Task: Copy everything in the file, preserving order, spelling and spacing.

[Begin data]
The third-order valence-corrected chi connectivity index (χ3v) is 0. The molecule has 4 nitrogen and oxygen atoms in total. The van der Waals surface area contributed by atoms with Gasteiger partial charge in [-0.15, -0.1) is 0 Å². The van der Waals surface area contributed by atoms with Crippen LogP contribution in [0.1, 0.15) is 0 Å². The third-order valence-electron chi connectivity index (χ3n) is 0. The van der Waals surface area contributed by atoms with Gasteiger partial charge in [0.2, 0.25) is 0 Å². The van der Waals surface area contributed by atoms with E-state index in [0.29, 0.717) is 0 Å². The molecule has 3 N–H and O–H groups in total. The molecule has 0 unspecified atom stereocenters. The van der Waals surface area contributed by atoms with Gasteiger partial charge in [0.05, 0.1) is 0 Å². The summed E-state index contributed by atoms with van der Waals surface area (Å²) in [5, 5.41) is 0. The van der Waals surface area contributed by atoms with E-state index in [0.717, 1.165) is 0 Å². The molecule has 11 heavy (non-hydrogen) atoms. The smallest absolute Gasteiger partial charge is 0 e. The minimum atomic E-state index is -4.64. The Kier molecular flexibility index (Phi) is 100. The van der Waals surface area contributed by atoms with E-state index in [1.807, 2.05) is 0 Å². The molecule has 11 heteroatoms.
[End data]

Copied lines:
The third-order valence-corrected chi connectivity index (χ3v) is 0. The molecule has 4 nitrogen and oxygen atoms in total. The van der Waals surface area contributed by atoms with Gasteiger partial charge in [-0.15, -0.1) is 0 Å². The van der Waals surface area contributed by atoms with Crippen LogP contribution in [0.1, 0.15) is 0 Å². The third-order valence-electron chi connectivity index (χ3n) is 0. The van der Waals surface area contributed by atoms with Gasteiger partial charge in [0.2, 0.25) is 0 Å². The van der Waals surface area contributed by atoms with E-state index in [0.29, 0.717) is 0 Å². The molecule has 3 N–H and O–H groups in total. The molecule has 0 unspecified atom stereocenters. The van der Waals surface area contributed by atoms with Gasteiger partial charge in [0.05, 0.1) is 0 Å². The summed E-state index contributed by atoms with van der Waals surface area (Å²) in [5, 5.41) is 0. The van der Waals surface area contributed by atoms with E-state index in [0.717, 1.165) is 0 Å². The molecule has 11 heavy (non-hydrogen) atoms. The smallest absolute Gasteiger partial charge is 0 e. The minimum atomic E-state index is -4.64. The Kier molecular flexibility index (Phi) is 100. The van der Waals surface area contributed by atoms with E-state index in [1.807, 2.05) is 0 Å². The molecule has 11 heteroatoms.